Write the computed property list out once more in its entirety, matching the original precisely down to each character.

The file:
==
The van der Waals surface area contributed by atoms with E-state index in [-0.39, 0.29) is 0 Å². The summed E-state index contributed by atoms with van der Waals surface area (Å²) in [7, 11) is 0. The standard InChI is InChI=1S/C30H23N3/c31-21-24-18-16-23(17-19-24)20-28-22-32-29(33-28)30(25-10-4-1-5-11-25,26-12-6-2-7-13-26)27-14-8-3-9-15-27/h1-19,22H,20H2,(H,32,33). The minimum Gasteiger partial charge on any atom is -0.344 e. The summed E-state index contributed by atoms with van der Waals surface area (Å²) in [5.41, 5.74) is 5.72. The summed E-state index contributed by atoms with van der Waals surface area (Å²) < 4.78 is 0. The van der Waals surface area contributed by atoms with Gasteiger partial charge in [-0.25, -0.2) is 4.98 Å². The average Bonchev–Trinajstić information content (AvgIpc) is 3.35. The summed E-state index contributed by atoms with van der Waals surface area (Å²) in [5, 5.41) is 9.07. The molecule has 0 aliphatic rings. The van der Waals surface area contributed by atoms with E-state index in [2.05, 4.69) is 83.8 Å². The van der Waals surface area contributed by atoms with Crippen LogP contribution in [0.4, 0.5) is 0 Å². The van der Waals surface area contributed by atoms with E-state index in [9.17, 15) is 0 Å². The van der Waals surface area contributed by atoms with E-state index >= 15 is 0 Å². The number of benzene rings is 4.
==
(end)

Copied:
The van der Waals surface area contributed by atoms with E-state index in [-0.39, 0.29) is 0 Å². The summed E-state index contributed by atoms with van der Waals surface area (Å²) in [7, 11) is 0. The standard InChI is InChI=1S/C30H23N3/c31-21-24-18-16-23(17-19-24)20-28-22-32-29(33-28)30(25-10-4-1-5-11-25,26-12-6-2-7-13-26)27-14-8-3-9-15-27/h1-19,22H,20H2,(H,32,33). The minimum Gasteiger partial charge on any atom is -0.344 e. The summed E-state index contributed by atoms with van der Waals surface area (Å²) in [5.41, 5.74) is 5.72. The summed E-state index contributed by atoms with van der Waals surface area (Å²) < 4.78 is 0. The van der Waals surface area contributed by atoms with Gasteiger partial charge in [-0.25, -0.2) is 4.98 Å². The average Bonchev–Trinajstić information content (AvgIpc) is 3.35. The summed E-state index contributed by atoms with van der Waals surface area (Å²) in [5, 5.41) is 9.07. The molecule has 0 aliphatic rings. The van der Waals surface area contributed by atoms with E-state index in [2.05, 4.69) is 83.8 Å². The van der Waals surface area contributed by atoms with Crippen LogP contribution in [0.4, 0.5) is 0 Å². The van der Waals surface area contributed by atoms with E-state index in [9.17, 15) is 0 Å². The van der Waals surface area contributed by atoms with E-state index >= 15 is 0 Å². The number of benzene rings is 4.